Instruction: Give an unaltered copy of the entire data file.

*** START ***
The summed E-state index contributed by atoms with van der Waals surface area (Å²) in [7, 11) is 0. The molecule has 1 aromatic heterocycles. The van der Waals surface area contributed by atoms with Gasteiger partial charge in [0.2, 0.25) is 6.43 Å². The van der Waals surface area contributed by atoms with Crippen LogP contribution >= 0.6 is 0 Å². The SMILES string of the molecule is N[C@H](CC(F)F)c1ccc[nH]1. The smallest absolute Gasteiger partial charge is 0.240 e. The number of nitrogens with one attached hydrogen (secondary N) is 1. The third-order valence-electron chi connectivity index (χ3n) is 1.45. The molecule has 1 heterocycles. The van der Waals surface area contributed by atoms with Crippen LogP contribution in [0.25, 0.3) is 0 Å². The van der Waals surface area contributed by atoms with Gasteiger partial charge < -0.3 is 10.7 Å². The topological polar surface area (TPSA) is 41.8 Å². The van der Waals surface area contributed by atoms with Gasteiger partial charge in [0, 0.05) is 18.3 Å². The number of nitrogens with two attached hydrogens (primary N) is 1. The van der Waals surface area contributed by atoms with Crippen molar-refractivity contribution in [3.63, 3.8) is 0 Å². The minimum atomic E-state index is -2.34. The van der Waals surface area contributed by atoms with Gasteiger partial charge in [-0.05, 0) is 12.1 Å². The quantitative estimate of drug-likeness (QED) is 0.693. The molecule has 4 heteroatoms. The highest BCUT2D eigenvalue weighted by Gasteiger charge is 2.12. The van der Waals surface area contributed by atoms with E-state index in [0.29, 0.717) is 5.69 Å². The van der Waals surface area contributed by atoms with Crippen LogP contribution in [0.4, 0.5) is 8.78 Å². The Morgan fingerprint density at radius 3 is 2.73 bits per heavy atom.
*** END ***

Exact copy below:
The summed E-state index contributed by atoms with van der Waals surface area (Å²) in [7, 11) is 0. The molecule has 1 aromatic heterocycles. The van der Waals surface area contributed by atoms with Gasteiger partial charge in [0.2, 0.25) is 6.43 Å². The van der Waals surface area contributed by atoms with Crippen LogP contribution >= 0.6 is 0 Å². The SMILES string of the molecule is N[C@H](CC(F)F)c1ccc[nH]1. The smallest absolute Gasteiger partial charge is 0.240 e. The number of nitrogens with one attached hydrogen (secondary N) is 1. The third-order valence-electron chi connectivity index (χ3n) is 1.45. The molecule has 1 heterocycles. The van der Waals surface area contributed by atoms with Crippen LogP contribution in [0.25, 0.3) is 0 Å². The van der Waals surface area contributed by atoms with Gasteiger partial charge < -0.3 is 10.7 Å². The topological polar surface area (TPSA) is 41.8 Å². The van der Waals surface area contributed by atoms with Gasteiger partial charge in [0, 0.05) is 18.3 Å². The number of nitrogens with two attached hydrogens (primary N) is 1. The van der Waals surface area contributed by atoms with Crippen molar-refractivity contribution in [3.63, 3.8) is 0 Å². The minimum atomic E-state index is -2.34. The van der Waals surface area contributed by atoms with Gasteiger partial charge in [-0.05, 0) is 12.1 Å². The quantitative estimate of drug-likeness (QED) is 0.693. The molecule has 4 heteroatoms. The highest BCUT2D eigenvalue weighted by Gasteiger charge is 2.12. The van der Waals surface area contributed by atoms with E-state index in [0.29, 0.717) is 5.69 Å². The van der Waals surface area contributed by atoms with Crippen LogP contribution in [0.4, 0.5) is 8.78 Å². The Morgan fingerprint density at radius 3 is 2.73 bits per heavy atom.